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ART. I.-The Life of His Royal Highness the Prince Consort. By Theodore Martin. The Fourth Volume. London, 1879.

HE recently published volume of the Prince Consort's Life


is in our opinion even more valuable than its predecessors. Not only does Mr. Martin exhibit with his accustomed tact and delicacy the constant expansion of a noble character in its domestic and social relations, but he has been enabled to reveal to the public the part which the Queen and her husband took in the conduct of affairs, and thus to illustrate in the strongest light yet thrown upon the subject the place which the Sovereign personally occupies in the English Constitution.

When we remember the vast changes that have been effected in the Constitution since Her Majesty succeeded to the throne -changes which have of course materially affected the position of the Sovereign,—and at the same time reflect on the entire absence of collision between the Monarch and the People, either in the abolition of the Corn Laws, the passing of the Reform Bill, or the Disestablishment of the Irish Church-it will be allowed by all candid persons that the reign of Queen Victoria has been the most constitutional in our annals. A testimony to the same truth, not less forcible because it has not been intended, is afforded by those who have been the loudest in swelling the recent absurd outcry about the growth of Personal Rule. So entire has been the self-subordination of the Sovereign to the public interest, that the idea of any interference on her part in the affairs of the nation which she governs has produced in the minds of certain individuals a shock of surprise, and we may add vexation. In the eyes of many, the Government of England is practically a Republic. They cannot of course avoid recognizing the existence of a Monarch, whom they even allow to be useful in signing Acts of Parliament, in dissolving Parliaments, in issuing writs of summons at the bidding of Ministers, and in calling on new Ministers-whom they term 'sub-kings'-to take the place of those who have lost the support of the people. But that the Sovereign, as a person possessing character, influVol. 148.-No. 295.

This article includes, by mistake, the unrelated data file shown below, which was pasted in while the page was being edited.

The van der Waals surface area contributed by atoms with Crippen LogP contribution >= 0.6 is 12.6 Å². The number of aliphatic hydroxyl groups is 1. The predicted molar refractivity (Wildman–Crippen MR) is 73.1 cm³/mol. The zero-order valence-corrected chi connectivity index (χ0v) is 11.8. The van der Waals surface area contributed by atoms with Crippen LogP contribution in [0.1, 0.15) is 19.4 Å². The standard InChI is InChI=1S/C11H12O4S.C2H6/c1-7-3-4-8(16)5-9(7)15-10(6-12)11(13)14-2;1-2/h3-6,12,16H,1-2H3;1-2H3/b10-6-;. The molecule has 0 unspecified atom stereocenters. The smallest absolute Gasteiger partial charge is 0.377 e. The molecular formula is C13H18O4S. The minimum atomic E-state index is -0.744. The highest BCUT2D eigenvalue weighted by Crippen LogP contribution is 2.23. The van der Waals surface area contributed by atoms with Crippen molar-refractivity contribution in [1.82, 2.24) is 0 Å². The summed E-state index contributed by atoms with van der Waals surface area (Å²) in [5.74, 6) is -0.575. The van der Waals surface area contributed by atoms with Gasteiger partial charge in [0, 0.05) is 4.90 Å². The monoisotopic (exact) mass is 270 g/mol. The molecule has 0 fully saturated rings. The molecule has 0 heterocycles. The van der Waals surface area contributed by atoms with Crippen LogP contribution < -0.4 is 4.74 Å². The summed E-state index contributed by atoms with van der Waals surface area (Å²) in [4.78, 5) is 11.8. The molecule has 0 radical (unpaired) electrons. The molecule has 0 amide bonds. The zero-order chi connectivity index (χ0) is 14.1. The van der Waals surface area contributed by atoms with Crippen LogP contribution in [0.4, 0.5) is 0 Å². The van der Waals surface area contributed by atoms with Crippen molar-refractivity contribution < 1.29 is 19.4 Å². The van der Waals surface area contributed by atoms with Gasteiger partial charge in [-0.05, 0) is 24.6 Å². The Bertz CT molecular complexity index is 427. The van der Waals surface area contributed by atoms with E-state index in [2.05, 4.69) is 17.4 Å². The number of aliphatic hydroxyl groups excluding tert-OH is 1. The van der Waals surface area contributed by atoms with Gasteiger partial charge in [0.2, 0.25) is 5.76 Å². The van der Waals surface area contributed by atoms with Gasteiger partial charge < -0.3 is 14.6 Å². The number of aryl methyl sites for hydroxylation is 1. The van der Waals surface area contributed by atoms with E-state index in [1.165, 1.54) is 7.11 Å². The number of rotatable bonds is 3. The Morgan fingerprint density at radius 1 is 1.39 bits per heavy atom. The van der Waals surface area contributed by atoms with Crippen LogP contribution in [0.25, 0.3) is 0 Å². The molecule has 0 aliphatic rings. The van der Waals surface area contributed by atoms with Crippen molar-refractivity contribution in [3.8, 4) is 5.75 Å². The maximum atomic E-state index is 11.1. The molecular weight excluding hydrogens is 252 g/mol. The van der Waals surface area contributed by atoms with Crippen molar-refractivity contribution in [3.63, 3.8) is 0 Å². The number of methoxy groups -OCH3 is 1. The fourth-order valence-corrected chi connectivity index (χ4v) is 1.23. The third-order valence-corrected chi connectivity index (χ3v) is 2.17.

ence, and power, should venture on any initiative of his own, is to them a thing utterly incomprehensible. We have given our reasons on a recent occasion for dissenting from this theory of the English Constitution. Mr. Martin's latest volume will provide us with ample materials for confirming the opinions which we then expressed. But before we renew our consideration of the subject which his book suggests, we wish to point out once more the error lying at the root of the arguments advanced by those who think that a King of England is debarred by his position from exercising any personal influence on the government of his country.

Their error lies in this, that they conceive of the Constitution of England as a machine, and not as what it really is, an organic growth. Written Constitutions, such as those of France and America, which are strictly defined, are of course largely mechanical in their operations, but even in them contingencies must occur not contemplated by the foresight of the framers, and which can only be dealt with as the occasion requires, and the good sense of the community dictates. The English Constitution, though unwritten, has also its mechanism, which, working with the smoothness and regularity of oldestablished order, is often, by superficial observers, confounded with the life itself. A school of constitutional writers, starting from this belief, have, during the last generation, discussed the nature of our political system with an air of something like scientific precision. They regard it, in its existing form, as a structure, inflexible to the growing life of society, and, concluding it to be the mere creation of political prudence, they suppose that the functions of its different parts can be fixed as accurately as if it were clockwork. But such a theory is contrary to the historical spirit of our laws and the genius of our Government, which has ever reflected the growth of the national character. It was not thus that the older and more profound historians of the Whig party viewed the Constitution.

"Of all the notions that have been advanced as to the theories of this Constitution,'-writes Hallam of the old régime, and it must be remembered that the English Constitution has never undergone a fundamental change the least consonant to law and history is that which represents the King as merely an hereditary executive magistrate, the first officer of the state. What advantages might result from such a form of government, this is not the place to discuss. But it certainly was not the ancient constitution of England. There was nothing in this, absolutely nothing, of a republican appearance. All seemed to grow out of the monarchy, and was referred to its advantage and honour.'

History has impressed a monarchical character on our insti

tutions :

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